Winter Wonderland – 10 Tips for Surviving the Months to Come

Posted by John on November 18, 2008
Boston, Cambridge

 

OK, so maybe not quite this bad

OK, so maybe not quite this bad

They say Spring comes in like a lion and leaves like a lamb. Well winter in Boston comes in like a sheet of ice scraped from God’s windshield and doesn’t leave until the black and brown remains of the last storm are scraped from the streets and melted on the sidewalks. We’re approaching, at dangerous speeds, that time of the year when those of us who keep our vehicles exposed on the streets and at the mercy of a vengeful mother nature dig feverishly through their toolchests to find something that might break 3 inches of ice accumulated over the windshield wipers, clear the foot of snow burying the exterior, and give traction to the rear wheels so they can pull out from the tire-shaped ice-sculpture trapping them in place.

Yes, it’s an exciting time to be a car-owning Bostonian. We wait in quiet expectation for Jack Frost to come for our cruisers with all the elements of a west-coast governer’s portrayal of Mr. Freeze in Batman and Robin.

Luckily for us all, Park and Pray has some suggestions on surviving the weather to come:

  1. Gas-Line Antifreeze/Antiwater – The popular brand for this is HEET, but there are competitors out there. It is simply an antifreeze for your gas tank, keeping small collections of water from turning into fuel-system kidney stones and bringing your car to an unpleasant, lurching stop on the highway. Although not all cars need this, my old Saab would constantly die on me in the colder months if I didn’t put a bottle in with every tank of gas.
     
  2. Cooling System Check – Speaking of antifreeze, is that what’s in your cooling system? If you took short cuts over the summer and used water, it’s going to freeze up and damage the car. Remember, 50/50 split antifreeze/water. If you’re bringing your car in for any other service, have the station flush and refill it for you (should be free).
     
  3. Ice Scraper – The ‘hammer’ of the cold-weather tools, you’ll need a good, long-handled, sturdy as hell ice scraper. This doesn’t mean you have to break the bank, but those clear plastic scrapers from 1970 keep your hands against the snow when you’re scraping it away and break too easily. Finding one with a brush on the back is a bonus for pushing off snow before scraping the ice.
     
  4. Snow shovel – Your second blunt instrument in the battle against the white stuff. If you’re new to the area: yes, you will be digging your car out from snow not only from the sky, but also thrown at it by snow plows and overzealous sidewalk shovelers. Strong plastic can be better than metal to avoid accidently damaging your vehicle while freeing it from an icy grave.
     
  5. Blanket – Any veteran of a cold-weather state knows to keep a heavy blanket in the back of the car just in case. Go to Marshalls and spend the $8 if you don’t already have one so that when the roadside assistance team finds your broken down car, they also find you inside instead of a human icicle.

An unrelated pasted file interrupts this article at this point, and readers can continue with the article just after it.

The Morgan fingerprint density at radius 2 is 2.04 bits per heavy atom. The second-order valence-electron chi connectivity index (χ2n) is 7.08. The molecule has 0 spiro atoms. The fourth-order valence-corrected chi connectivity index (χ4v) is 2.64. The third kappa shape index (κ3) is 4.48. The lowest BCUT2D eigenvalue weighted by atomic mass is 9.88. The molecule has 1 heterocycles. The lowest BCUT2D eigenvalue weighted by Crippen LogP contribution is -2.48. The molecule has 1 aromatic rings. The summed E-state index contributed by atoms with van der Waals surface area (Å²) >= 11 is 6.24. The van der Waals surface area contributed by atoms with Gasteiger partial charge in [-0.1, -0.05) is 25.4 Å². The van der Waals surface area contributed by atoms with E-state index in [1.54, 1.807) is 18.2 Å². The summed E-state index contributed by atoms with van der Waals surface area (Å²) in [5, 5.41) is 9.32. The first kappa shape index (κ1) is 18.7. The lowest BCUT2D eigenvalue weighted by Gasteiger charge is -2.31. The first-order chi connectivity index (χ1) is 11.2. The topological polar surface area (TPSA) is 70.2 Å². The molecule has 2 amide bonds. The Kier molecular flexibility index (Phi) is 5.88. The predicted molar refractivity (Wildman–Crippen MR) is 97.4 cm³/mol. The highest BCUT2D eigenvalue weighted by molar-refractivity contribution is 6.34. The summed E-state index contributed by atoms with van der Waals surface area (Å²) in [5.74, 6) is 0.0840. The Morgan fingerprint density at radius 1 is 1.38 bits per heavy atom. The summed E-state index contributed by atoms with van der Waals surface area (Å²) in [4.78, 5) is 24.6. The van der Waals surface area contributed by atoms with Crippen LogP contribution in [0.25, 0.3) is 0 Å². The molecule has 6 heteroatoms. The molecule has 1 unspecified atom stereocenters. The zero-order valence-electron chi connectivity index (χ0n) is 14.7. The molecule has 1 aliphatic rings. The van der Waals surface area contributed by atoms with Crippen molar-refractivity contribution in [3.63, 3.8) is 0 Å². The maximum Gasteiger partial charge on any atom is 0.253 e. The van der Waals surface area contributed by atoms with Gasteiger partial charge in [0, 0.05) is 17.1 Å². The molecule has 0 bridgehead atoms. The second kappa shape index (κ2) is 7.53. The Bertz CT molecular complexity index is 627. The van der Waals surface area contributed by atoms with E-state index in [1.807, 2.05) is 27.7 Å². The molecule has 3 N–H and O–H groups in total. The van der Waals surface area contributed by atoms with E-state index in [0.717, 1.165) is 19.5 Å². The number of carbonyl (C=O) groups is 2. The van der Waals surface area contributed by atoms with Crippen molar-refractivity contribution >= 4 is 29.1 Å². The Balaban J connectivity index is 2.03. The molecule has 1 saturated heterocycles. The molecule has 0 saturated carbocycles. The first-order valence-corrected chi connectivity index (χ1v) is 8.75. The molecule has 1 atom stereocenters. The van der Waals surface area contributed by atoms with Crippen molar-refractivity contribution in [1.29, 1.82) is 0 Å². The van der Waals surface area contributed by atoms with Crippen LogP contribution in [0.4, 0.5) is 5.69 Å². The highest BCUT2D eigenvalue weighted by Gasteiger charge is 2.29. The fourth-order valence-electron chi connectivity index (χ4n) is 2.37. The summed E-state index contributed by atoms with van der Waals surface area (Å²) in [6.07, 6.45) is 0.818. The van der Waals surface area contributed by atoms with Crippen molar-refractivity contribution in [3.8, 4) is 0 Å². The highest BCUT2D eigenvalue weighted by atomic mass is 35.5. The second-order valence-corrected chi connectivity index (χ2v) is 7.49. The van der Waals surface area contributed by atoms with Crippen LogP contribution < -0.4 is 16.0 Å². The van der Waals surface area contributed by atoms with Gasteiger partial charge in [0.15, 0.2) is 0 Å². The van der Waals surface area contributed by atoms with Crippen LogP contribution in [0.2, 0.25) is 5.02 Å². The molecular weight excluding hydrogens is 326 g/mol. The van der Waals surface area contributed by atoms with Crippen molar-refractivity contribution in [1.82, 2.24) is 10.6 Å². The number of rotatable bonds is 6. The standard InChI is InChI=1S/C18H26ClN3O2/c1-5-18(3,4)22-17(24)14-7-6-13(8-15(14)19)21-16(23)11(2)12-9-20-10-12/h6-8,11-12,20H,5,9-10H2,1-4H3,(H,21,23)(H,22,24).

6. Oil Viscosity – Many cars, especially older ones, like to have a lighter weight oil in the winter. Check your manual. (mine likes 10W-30 in the winter, 10W-40 in the summer). If you’ve got a synthetic oil in your car (Castrol GT1, etc) this shouldn’t be required as synthetics are supposed to work well in all weather.
     
  7. Chains/Studded Tires – These are legal in Massachusetts from November 1st through April 30th, so if you really need to be on the road regardless of weather, they might be a worthy investment. I wish more people in the city had them, especially when I watch their cars sliding into mine while trying to pull out of an iced-over parking space on the hill.
     
  8. Know your snow emergency laws – They’re different for Boston and Cambridge.
     
  9. Parking-Space Marker – Don’t throw out that old A/C unit! It could be the perfect space saver for after you’ve cleared your parking space of snow, but be sure to get it out of the street within two days. Boston requires these to be removed 48 hours after a snow storm has ended.
     
  10. Insurance – A few people I know temporarily up their insurance coverage for the winter months because of the tendancy for people parking to slide into your car while getting into and out of a space (especially in places like Beacon Hill and Charlestown where you may well be parked on a hill). Depending on your policy, this may be easy enough to be worth it (Progressive lets you make adjustments right on the website at any time).

Finally, if any of the above makes you cringe, store your car! Seriously, all of these issues and warnings can be ignored by finding a nice family outside of the city with space in their garage and paying $50/month to keep your car there. Check out the Boston Craigslist Parking listings for some bright ideas.

Good luck out there!

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